Many of you are wondering what is going on with Tua’s hip. The media does a great job of giving you just enough information to get you interested, but doesn’t give you enough information on the extent of the injury and what his prognosis looks like as well. Today, I want to dive into the mechanism of this injury and explain in depth what is going on with his hip. We will also take a dive into what his return looks like and if he will ever be able to step back on the football field as a premiere QB.

Defining the Hip Joint

First, I think it’s important to understand what the hip joint looks like and why this is a pretty rare injury to happen to someone. The hip joint is made up of a long bone called the femur inserting into an area on the pelvis called the acetabulum. As you can see above, the end of the femur almost looks like a ball that inserts into the pelvis. This is important because it allows athletes to move the hip in 3 planes of motion. This is an EXTREMELY IMPORTANT joint for quarterbacks. The acetabulum where the head of the femur inserts into is very deep. With this said, this makes the femoroacetabular joint the most stable joint in the body.

Mechanism of Injury

As you can see in the clip, as Tua’s coming to the ground his right hip goes into flexion (hip bent) with the knee on course to be directly driven into the ground. You can also see that he has two defenders chasing him down behind him. The combination of the force from him running away from the defenders, as well as the weight from the defenders falling on top of him put a great deal of force through the knee. Once the knee hit the ground, it pushed his femur through the backside of the acetabulum causing a fracture in the back portion (posterior) of the socket. This caused a fracture in the “wall” of the pelvis, but also caused a dislocation of the head of the femur, which is extremely rare for adult athletes.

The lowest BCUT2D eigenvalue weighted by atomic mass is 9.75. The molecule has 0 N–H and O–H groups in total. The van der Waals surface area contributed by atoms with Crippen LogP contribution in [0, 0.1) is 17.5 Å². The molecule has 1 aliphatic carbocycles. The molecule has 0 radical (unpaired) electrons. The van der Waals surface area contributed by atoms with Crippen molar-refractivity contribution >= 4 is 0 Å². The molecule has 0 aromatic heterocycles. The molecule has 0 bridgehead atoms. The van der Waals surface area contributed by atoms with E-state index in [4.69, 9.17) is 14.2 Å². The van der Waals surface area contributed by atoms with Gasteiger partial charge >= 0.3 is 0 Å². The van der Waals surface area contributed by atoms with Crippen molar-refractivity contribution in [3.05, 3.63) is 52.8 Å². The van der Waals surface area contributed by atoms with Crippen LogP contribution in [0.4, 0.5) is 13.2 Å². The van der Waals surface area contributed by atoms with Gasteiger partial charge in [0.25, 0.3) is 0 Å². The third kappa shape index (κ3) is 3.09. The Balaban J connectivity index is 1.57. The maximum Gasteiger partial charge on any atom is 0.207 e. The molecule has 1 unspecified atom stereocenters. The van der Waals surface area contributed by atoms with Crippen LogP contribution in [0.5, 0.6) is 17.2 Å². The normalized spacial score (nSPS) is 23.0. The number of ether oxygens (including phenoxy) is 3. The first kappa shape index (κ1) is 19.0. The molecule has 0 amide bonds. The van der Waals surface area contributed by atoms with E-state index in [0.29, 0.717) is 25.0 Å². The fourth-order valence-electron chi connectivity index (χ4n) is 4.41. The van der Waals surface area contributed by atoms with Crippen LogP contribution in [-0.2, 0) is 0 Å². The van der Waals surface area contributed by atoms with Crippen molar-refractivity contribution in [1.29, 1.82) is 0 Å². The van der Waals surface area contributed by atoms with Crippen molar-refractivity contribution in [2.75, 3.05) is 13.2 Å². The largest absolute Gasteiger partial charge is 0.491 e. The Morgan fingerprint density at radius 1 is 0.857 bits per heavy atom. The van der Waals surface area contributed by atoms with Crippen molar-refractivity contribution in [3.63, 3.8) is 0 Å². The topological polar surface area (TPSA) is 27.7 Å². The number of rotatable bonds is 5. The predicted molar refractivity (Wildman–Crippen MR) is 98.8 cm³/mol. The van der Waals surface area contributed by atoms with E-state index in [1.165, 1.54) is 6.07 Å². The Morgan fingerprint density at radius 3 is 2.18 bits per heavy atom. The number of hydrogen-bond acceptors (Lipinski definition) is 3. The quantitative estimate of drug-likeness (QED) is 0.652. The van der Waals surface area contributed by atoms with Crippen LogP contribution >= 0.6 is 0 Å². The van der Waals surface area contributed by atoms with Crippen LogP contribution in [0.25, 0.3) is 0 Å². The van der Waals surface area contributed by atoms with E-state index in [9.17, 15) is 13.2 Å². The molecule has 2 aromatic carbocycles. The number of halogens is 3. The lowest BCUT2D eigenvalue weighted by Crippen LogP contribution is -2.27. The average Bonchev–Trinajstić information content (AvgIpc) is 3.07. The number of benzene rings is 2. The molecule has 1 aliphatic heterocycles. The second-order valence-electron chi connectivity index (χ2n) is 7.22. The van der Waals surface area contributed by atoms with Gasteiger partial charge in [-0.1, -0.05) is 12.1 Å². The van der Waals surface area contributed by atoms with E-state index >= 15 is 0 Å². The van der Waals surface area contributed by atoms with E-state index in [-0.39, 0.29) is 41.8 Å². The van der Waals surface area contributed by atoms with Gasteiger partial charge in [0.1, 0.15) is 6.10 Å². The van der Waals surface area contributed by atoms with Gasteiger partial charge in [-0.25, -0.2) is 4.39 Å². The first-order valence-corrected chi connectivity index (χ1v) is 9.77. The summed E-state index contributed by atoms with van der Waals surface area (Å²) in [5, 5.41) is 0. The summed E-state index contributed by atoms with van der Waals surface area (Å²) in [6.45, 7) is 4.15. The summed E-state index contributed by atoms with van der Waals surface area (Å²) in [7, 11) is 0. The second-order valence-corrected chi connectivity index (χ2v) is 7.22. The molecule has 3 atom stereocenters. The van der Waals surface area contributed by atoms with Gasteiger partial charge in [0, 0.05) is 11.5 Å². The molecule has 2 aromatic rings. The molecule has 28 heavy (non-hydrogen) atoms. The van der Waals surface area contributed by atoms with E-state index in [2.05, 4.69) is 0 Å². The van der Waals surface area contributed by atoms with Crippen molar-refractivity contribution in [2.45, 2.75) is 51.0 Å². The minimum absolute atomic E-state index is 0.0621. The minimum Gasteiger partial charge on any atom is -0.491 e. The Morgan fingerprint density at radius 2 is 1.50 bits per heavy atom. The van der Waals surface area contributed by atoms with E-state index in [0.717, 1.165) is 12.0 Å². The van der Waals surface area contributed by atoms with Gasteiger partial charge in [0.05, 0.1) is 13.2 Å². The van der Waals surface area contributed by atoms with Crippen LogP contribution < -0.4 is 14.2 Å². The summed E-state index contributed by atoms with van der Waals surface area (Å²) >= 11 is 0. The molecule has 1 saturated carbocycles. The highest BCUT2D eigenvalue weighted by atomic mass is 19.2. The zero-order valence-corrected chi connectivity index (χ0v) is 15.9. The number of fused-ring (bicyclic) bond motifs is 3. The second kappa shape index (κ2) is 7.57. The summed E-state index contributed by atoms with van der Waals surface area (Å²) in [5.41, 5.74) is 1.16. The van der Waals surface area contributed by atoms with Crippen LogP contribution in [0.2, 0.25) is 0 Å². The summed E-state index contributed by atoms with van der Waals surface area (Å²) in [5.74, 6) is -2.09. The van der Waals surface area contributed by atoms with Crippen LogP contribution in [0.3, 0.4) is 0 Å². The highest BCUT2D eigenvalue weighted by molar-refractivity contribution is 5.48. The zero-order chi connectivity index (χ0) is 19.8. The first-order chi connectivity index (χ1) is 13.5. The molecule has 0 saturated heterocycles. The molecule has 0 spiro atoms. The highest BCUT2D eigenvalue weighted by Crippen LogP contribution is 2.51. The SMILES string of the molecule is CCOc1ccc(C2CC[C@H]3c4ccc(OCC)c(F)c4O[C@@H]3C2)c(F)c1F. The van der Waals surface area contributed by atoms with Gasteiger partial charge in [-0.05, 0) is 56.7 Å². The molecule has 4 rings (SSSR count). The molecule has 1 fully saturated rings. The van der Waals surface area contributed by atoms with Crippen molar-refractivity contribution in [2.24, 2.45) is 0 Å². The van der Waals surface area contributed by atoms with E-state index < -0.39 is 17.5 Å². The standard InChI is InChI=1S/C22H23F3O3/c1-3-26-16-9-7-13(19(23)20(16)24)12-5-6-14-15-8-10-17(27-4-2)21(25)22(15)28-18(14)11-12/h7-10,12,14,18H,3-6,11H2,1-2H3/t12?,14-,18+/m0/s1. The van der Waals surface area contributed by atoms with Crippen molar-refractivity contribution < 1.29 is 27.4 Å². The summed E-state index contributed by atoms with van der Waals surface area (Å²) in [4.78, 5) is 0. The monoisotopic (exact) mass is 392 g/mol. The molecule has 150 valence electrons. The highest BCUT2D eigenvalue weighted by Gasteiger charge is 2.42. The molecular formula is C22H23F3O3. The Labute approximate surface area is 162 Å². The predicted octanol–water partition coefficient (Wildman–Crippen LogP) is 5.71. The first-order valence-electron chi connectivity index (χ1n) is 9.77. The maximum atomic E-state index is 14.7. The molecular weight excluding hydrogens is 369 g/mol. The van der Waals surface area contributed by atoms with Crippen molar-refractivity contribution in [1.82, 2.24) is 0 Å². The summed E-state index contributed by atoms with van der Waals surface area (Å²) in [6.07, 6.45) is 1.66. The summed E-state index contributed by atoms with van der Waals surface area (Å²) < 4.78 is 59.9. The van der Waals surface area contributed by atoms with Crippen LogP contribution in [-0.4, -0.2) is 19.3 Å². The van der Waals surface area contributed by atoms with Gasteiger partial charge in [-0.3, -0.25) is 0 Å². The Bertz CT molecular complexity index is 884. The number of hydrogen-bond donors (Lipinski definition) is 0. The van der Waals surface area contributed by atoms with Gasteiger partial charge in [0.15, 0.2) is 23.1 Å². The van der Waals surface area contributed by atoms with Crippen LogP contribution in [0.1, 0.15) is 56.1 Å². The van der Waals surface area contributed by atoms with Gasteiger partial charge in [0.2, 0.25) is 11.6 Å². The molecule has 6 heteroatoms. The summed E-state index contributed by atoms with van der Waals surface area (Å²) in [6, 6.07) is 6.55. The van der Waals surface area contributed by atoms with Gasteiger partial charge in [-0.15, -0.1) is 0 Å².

Ligament Damage

One issue that came to my mind right away when hearing about this injury is the damaged ligamentous structures to the hip when it was dislocated. The head of the femur is surrounded by a joint capsule that is made up of 3 very strong ligaments that blend together to help stabilize the hip joint. These 3 ligaments are the iliofemoral ligament, ischiofemoral ligament, and pubofemoral ligament. Since there was so much force into the femur for it to dislocate, there was absolutely damage to both the ischiofemoral ligament and the pubofemoral ligament as well. This will absolutely lengthen the extent of his recovery as they will have to find a way to reclaim the structural integrity of the ligaments to make sure that the joint is very stable again.

Arterial Damage

Another big issue that hasn’t been talked a lot about is the blood supply around the hip that nourishes all the structures within that area. These arteries are called the medial and lateral circumflex arteries and without these the head of the femur will die. This event is called avascular necrosis and happens over a long period of time without blood supply to the joint. This is the mechanism of injury for Bo Jackson when he had his hip subluxation. When the head of the femur came out of place, it actually sheered this arteries. Over time, the blood supply was lost and Bo’s hip joint became necrotic. This is why he needed a hip replacement while he was still playing because the joint was essentially rotting away from no blood supply.